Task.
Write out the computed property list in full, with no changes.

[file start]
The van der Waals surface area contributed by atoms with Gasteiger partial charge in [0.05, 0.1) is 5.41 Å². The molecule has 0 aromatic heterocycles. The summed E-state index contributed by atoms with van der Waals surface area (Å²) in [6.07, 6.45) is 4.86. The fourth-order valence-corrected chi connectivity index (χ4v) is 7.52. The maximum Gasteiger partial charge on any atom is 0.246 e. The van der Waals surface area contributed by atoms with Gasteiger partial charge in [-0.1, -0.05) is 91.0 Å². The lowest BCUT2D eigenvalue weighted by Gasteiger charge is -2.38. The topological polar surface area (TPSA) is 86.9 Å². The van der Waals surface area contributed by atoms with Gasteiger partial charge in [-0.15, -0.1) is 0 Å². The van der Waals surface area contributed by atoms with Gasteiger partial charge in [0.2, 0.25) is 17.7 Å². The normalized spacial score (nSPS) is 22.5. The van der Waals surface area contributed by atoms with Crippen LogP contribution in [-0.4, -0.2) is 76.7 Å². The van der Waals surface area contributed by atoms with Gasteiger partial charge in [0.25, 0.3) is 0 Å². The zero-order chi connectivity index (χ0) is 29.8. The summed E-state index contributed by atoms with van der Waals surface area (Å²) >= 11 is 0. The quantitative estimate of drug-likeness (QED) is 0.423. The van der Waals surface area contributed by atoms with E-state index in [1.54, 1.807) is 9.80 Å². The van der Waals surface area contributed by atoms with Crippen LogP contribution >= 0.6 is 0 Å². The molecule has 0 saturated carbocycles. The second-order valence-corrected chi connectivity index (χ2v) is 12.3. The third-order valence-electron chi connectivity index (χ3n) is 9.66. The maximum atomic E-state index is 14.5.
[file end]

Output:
The van der Waals surface area contributed by atoms with Gasteiger partial charge in [0.05, 0.1) is 5.41 Å². The molecule has 0 aromatic heterocycles. The summed E-state index contributed by atoms with van der Waals surface area (Å²) in [6.07, 6.45) is 4.86. The fourth-order valence-corrected chi connectivity index (χ4v) is 7.52. The maximum Gasteiger partial charge on any atom is 0.246 e. The van der Waals surface area contributed by atoms with Gasteiger partial charge in [-0.1, -0.05) is 91.0 Å². The lowest BCUT2D eigenvalue weighted by Gasteiger charge is -2.38. The topological polar surface area (TPSA) is 86.9 Å². The van der Waals surface area contributed by atoms with Gasteiger partial charge in [-0.15, -0.1) is 0 Å². The van der Waals surface area contributed by atoms with Gasteiger partial charge in [0.2, 0.25) is 17.7 Å². The normalized spacial score (nSPS) is 22.5. The van der Waals surface area contributed by atoms with Crippen LogP contribution in [-0.4, -0.2) is 76.7 Å². The van der Waals surface area contributed by atoms with Gasteiger partial charge in [0.25, 0.3) is 0 Å². The zero-order chi connectivity index (χ0) is 29.8. The summed E-state index contributed by atoms with van der Waals surface area (Å²) >= 11 is 0. The quantitative estimate of drug-likeness (QED) is 0.423. The van der Waals surface area contributed by atoms with E-state index in [1.54, 1.807) is 9.80 Å². The van der Waals surface area contributed by atoms with Crippen LogP contribution >= 0.6 is 0 Å². The molecule has 0 saturated carbocycles. The second-order valence-corrected chi connectivity index (χ2v) is 12.3. The third-order valence-electron chi connectivity index (χ3n) is 9.66. The maximum atomic E-state index is 14.5.